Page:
The Role of Clean Firm Power Generation in a 2050 Net-Zero Electricity Grid

Authored By: Christian Besoiu and Michael Holmes


Utility solar and wind generation play a large role in the pathways to a 24/7 carbon free energy future, especially considering that these resources are (and likely will remain for the coming decades) the least expensive form of electricity generation. While they are a central part of the mix, wind and solar alone will be insufficient. The intermittent nature of wind and solar, combined with their increased adoption in the grid, will create resiliency challenges towards meeting energy demand hour-by-hour, year over year.

To ensure reliability and match intermittent power generation with demand 24/7 with wind and solar as our only generation options would require overbuilding much more generation capacity than would otherwise be necessary, procuring substantial quantities of energy storage, and making considerable investments in transmission infrastructure. All of that capacity operates at poor utilization rates, raising costs, which are often overlooked in reported LCOE (Levelized Cost of Energy) figures and require detailed grid modelling to identify. Inter-annual variability in wind, solar, and demand will also raise new issues in such systems, and planning for 1 in 10-year or 1 in 20-year events will be necessary as we concentrate electricity production towards intermittent sources.

A parallel, lower-cost path to deep decarbonization of the electricity grid lies with the inclusion of clean firm power generation as part of the overall resource mix. These sources demonstrate similar reliable, on-demand production characteristics as fossil fuel power generation, which currently provide 63.3% of electricity generation worldwide. Eavor-Loop™, a multilateral closed-loop geothermal system, is an example of a flexible and clean firm power generation technology that can be readily scaled globally to phase-out fossil fuel power generation and compliment the intermittency of solar and wind resources.

By taking an innovative approach to grid modelling, we can identify where investment dollars are likely to have a strong impact in facilitating a low-cost 24/7 carbon free energy grid of the future.

Simplified Approach to Grid Modelling

To illustrate the challenge of enabling a 24/7 carbon free energy future, Eavor evaluated a potential renewable energy location in California that corresponded to a solar LCOE of $15/MWh predicated on NREL advanced estimates of 2050 generation costs. Using open-source tools such as Renewables.Ninja, one year of solar generation potential were bucketed and averaged into hourly intervals over a day, representative of an average day of generation. The figure below shows the daily average solar generation plotted against the average daily historical Western US Interconnection demand.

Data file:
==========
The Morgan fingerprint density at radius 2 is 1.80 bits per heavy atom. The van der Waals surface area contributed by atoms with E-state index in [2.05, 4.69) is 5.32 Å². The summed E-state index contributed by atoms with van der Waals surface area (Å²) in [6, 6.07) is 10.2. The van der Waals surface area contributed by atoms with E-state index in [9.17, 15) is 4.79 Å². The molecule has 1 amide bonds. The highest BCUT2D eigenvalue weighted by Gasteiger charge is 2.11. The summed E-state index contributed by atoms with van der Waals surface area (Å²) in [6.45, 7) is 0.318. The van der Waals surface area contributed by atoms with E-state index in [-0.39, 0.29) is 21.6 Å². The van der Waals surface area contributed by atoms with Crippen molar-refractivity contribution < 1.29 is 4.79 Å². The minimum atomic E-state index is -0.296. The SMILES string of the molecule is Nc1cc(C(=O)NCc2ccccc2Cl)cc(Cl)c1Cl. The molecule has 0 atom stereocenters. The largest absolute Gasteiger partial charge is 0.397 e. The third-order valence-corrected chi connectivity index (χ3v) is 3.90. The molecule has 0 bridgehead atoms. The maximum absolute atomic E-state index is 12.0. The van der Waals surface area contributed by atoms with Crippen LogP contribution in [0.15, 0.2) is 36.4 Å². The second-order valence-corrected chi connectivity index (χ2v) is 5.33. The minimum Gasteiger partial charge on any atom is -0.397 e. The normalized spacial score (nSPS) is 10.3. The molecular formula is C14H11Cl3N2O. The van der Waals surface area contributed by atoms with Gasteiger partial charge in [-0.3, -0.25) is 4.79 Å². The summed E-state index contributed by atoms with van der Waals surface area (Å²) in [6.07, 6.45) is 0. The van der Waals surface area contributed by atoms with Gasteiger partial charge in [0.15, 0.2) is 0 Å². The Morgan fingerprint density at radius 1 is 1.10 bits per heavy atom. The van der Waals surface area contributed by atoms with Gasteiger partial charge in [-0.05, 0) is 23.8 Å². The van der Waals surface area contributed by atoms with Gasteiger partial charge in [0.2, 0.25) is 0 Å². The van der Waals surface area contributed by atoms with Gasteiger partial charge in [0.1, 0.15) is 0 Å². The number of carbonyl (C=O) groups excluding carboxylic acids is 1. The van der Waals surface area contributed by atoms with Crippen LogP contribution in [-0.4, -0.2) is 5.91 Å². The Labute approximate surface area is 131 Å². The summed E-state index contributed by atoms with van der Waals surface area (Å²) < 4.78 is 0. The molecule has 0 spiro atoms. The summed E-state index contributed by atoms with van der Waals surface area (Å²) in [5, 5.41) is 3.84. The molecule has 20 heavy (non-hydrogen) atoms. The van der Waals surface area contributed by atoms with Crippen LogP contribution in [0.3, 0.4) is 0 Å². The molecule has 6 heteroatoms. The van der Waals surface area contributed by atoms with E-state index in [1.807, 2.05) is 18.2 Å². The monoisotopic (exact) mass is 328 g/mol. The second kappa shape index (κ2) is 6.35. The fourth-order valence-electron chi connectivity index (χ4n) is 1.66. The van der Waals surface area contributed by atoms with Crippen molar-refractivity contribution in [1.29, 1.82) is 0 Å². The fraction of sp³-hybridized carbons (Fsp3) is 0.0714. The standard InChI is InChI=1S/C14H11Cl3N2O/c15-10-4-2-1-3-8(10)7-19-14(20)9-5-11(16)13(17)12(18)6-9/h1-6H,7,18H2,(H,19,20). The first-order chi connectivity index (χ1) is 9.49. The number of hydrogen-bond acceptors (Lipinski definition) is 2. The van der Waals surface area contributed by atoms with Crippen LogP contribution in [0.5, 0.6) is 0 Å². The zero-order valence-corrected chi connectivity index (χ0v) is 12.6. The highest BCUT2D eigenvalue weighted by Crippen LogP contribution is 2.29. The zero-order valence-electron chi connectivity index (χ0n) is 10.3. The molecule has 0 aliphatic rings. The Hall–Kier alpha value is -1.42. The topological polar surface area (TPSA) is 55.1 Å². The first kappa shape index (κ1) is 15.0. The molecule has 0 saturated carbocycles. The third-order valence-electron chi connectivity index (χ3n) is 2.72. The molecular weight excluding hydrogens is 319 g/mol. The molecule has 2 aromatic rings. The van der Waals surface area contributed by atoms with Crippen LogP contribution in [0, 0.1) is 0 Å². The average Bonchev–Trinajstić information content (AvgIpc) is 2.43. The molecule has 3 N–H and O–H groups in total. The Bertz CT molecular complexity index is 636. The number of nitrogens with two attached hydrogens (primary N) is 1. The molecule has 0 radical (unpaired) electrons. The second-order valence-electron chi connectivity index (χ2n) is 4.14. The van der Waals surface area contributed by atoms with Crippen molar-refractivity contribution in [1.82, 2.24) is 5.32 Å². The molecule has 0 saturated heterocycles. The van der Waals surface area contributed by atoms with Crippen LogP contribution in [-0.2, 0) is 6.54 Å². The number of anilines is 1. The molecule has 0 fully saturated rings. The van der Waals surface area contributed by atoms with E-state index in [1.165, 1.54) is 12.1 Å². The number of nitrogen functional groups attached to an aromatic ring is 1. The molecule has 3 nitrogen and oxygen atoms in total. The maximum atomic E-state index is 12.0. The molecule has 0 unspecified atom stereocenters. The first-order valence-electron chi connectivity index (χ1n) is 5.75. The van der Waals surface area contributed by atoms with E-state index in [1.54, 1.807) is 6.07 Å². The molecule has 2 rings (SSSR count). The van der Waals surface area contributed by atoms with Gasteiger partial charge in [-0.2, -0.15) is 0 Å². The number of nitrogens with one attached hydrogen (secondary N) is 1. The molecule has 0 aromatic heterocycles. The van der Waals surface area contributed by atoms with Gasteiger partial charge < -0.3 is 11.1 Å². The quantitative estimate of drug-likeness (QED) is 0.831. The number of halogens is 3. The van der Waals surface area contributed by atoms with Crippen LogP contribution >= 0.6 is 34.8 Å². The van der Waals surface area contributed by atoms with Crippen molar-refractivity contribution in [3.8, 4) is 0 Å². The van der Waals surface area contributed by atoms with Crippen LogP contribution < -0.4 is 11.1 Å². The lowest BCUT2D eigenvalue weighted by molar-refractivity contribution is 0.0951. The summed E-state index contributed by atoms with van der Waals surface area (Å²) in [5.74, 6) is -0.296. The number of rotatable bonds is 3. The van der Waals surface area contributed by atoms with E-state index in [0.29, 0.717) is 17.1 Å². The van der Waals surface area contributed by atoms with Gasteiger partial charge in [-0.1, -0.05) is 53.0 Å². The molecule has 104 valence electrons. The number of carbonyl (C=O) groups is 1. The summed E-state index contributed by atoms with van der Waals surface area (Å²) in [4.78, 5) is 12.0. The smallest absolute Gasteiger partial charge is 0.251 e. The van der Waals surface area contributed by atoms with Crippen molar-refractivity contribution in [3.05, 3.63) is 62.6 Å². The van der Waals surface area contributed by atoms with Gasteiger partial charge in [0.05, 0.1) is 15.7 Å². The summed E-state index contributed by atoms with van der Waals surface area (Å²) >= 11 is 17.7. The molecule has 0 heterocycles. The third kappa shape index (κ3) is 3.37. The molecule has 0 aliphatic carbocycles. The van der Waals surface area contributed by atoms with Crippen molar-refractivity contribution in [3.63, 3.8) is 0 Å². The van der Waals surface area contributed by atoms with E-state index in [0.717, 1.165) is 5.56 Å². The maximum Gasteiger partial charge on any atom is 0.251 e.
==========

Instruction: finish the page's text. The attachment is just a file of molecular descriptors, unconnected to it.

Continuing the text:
Sizing battery energy capacity based on average expected production and demand data (such that the orange and green areas in the above figure are equal) reduces curtailment and improves the value of intermittent electricity generation. In this case, approximately 12.5 hours of battery energy storage, relative to average demand, is required. Applying battery energy and capacity costs of $84/kWh and $73/kW, respectively, (2050 NREL low-cost estimates) at 100% roundtrip efficiency, corresponds to a levelized cost of $8/MWh for energy storage, bringing the total system levelized cost (generation + storage) to $23/MWh.

How does a system designed for the average day perform hour-by-hour over a calendar year?

Increasing the model resolution from an average day to the hour-by-hour evaluation of production and historical demand over a calendar year allows us to determine the reliability of the system i.e., how many hours in a year can this system design meet historical electrical demand.

The table below outlines the system reliability and cost for solar and wind generation scenarios designed based on the average day.

1 2050 NREL low-cost estimates of $20/MWh for wind generation.

Designs based on the average expected fluctuation in wind and solar capacity factors lead to favourable 2050 system LCOE’s for both wind and solar systems ($22-$23/MWh), but result in a system undersized for a 24/7 carbon free energy future. Wind generation, subject to stronger seasonal rather than daily production variances, exhibits lower system reliability than the solar + battery system.

This simplified example echoes the findings from the Los Angeles 100% Renewable Energy Study and many other papers: The last 10%–20% of energy demand cannot be easily served by wind, solar, and conventional storage technologies.

We can categorize supply side solutions that can improve system reliability as follows:

  1. Overbuilding of power generation capacity
  2. Overbuilding of energy storage capacity
  3. Combining solar + wind energy, optimizing the complementary nature of their capacity factors
  4. Including clean firm power generation in the energy mix

The question becomes, assuming 2050 low-cost estimates for storage and intermittent generation, what is the total system cost to get us to 24/7 carbon free electricity and how does it stack up against clean firm generation solutions?  

Hybrid Approach towards Grid Modelling